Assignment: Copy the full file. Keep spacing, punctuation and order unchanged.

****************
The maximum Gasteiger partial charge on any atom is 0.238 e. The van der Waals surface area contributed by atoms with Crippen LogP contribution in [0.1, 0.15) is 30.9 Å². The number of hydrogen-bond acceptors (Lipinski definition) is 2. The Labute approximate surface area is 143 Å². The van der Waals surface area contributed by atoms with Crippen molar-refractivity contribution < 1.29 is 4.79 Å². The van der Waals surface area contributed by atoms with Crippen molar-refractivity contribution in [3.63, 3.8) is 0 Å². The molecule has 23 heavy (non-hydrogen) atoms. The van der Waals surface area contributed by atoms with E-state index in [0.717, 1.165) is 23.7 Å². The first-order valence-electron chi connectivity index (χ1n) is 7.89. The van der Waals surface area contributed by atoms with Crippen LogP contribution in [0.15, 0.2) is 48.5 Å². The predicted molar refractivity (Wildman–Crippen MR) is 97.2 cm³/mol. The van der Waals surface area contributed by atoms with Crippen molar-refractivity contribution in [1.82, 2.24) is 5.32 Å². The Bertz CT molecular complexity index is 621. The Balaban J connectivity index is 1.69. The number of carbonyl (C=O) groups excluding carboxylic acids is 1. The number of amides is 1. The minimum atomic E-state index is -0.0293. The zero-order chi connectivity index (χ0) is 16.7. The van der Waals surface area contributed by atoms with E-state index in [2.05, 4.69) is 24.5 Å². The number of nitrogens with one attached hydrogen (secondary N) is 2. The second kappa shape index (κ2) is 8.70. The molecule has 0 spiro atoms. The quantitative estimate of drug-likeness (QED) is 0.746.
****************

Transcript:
The maximum Gasteiger partial charge on any atom is 0.238 e. The van der Waals surface area contributed by atoms with Crippen LogP contribution in [0.1, 0.15) is 30.9 Å². The number of hydrogen-bond acceptors (Lipinski definition) is 2. The Labute approximate surface area is 143 Å². The van der Waals surface area contributed by atoms with Crippen molar-refractivity contribution < 1.29 is 4.79 Å². The van der Waals surface area contributed by atoms with Crippen molar-refractivity contribution in [3.63, 3.8) is 0 Å². The molecule has 23 heavy (non-hydrogen) atoms. The van der Waals surface area contributed by atoms with E-state index in [0.717, 1.165) is 23.7 Å². The first-order valence-electron chi connectivity index (χ1n) is 7.89. The van der Waals surface area contributed by atoms with Crippen LogP contribution in [0.15, 0.2) is 48.5 Å². The predicted molar refractivity (Wildman–Crippen MR) is 97.2 cm³/mol. The van der Waals surface area contributed by atoms with Crippen molar-refractivity contribution in [1.82, 2.24) is 5.32 Å². The Bertz CT molecular complexity index is 621. The Balaban J connectivity index is 1.69. The number of carbonyl (C=O) groups excluding carboxylic acids is 1. The number of amides is 1. The minimum atomic E-state index is -0.0293. The zero-order chi connectivity index (χ0) is 16.7. The van der Waals surface area contributed by atoms with E-state index in [2.05, 4.69) is 24.5 Å². The number of nitrogens with one attached hydrogen (secondary N) is 2. The second kappa shape index (κ2) is 8.70. The molecule has 0 spiro atoms. The quantitative estimate of drug-likeness (QED) is 0.746.